Horizontal orientations of shapes will produce a calm and still mood.

Vertical orientations are resisting gravity and will seem to be more energized.

Diagonal orientations are not in a position of stability, but show motion and action.

Try to think of use cases in story form for all of these orientations. Also, remember these orientations when layout a comic page with panels. Each panel can give off a particular feeling just from its shape alone.


Composition For Comic Artists - Location

Again, this all has to do with our subconscious mind and how we relate to the world. Putting an object in a certain position within a frame will give off a particular vibe that the viewer can’t help but feel.

The ‘Almost Off-Frame’ position is a great way to show that the object is in transit and also not important to the current story point.

Centered positions show that the object is very important.

Bottom Locations will show that the object is grounded and ordinary.

Upper Locations show that the object is extraordinary and powerful.


Composition For Comic Artists - Shapes

This is a very understandable breakdown of shape language. We are subconsciously aware of things that can break the skin on our bodies so naturally pointed shapes seem more dangerous than round shapes.

This can be applied to any character, environment or story design. So make those villains pointy!

Size Within the Frame

Composition For Comic Artists - Size Within The Frame

The relationship between things in your scene and within the picture frame is very important. The larger the object the more important it is to the reader.

That means if you objects are the same size in the shot, they hold the same value to the story. If you pose a character closer to the camera while the other character is more in the distance, the closer / larger character will feel more dominant to the other character.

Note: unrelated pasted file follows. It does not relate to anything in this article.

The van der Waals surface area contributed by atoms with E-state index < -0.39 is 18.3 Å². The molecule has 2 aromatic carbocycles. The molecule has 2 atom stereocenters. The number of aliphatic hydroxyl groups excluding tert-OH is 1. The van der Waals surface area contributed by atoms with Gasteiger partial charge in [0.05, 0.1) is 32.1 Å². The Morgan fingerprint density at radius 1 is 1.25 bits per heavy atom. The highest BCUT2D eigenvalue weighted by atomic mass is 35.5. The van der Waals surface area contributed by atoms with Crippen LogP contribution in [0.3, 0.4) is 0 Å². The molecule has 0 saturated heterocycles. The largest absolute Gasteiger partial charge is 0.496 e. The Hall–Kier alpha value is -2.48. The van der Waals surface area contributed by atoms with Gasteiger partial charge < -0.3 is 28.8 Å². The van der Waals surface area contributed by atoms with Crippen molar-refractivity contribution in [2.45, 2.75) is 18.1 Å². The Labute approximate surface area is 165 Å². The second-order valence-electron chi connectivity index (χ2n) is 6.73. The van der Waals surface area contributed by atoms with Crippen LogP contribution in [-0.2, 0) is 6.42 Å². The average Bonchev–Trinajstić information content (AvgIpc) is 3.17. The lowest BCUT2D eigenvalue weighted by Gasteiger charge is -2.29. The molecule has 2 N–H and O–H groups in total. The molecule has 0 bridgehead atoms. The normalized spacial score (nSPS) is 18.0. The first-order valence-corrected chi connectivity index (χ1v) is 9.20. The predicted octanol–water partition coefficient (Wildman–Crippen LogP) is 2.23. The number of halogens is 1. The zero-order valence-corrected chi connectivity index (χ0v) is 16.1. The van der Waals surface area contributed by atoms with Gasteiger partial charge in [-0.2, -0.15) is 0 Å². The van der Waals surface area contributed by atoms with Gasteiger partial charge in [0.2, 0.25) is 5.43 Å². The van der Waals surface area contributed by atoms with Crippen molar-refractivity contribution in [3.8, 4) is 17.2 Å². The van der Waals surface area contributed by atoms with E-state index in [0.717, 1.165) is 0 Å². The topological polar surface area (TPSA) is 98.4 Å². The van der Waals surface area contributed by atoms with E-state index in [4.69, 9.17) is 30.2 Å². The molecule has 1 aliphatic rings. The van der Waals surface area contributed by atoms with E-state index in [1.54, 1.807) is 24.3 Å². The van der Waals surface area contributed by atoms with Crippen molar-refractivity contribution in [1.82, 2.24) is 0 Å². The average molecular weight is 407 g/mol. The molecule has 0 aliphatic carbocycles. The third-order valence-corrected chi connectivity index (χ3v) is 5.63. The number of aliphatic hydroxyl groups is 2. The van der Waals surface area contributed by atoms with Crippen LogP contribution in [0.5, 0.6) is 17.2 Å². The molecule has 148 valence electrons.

Shape vs Color

Composition For Comic Artists - Shape vs Color

Here I have a few examples but they all break down in to one simple concept.

Humans can differentiate between colors faster that we can differentiate between shapes. That means even if shapes are similar, we will notice that the colors are different first.

Notice how you only have to look at the top right box for an instant to know that there are only two colors while it may take you an extra second to see the the difference in shapes.

Scale and Location

Composition For Comic Artists - Scale and Location

The last principle is about scale. If you have similar shapes that get smaller next to each other we will very quickly associate that with perspective. The same with how objects overlap each other. This instantly tell us one object is closer than the other.

This last example is one about distances. In a situation where a dangerous shape is getting close to a character. We will feel more scared of the distance than the action. That’s because the fear of the unknown is stronger than the fear of anything else.

Use this to your advantage when creating conflict in your stories.

I know that was a lot but you can always refer back here to remind yourself of the principles. Also, if you want a more detailed explanation of all these concepts you should read Picture This by Molly Bang.

Applying the Concepts

Now, it’s time to practice utilizing these concepts to create an interesting composition or comp for short. I think the best way to practice this is to have a clear goal in mind. Take a minute to think up a mini story point to try and illustrate.

Here’s what I came up with:

An adventure hero is in search of a legend that could save his people. He’s made it through a dangerous forest that no one has dared traverse only to find a cliffside dead-end.

Disheartened he looks to the horizon and he’s taken back by the sight of a colossal monolith. It seems the journey has only just begun…

Okay! It’s a little generic but that is all you need to practice putting your intentions into your work.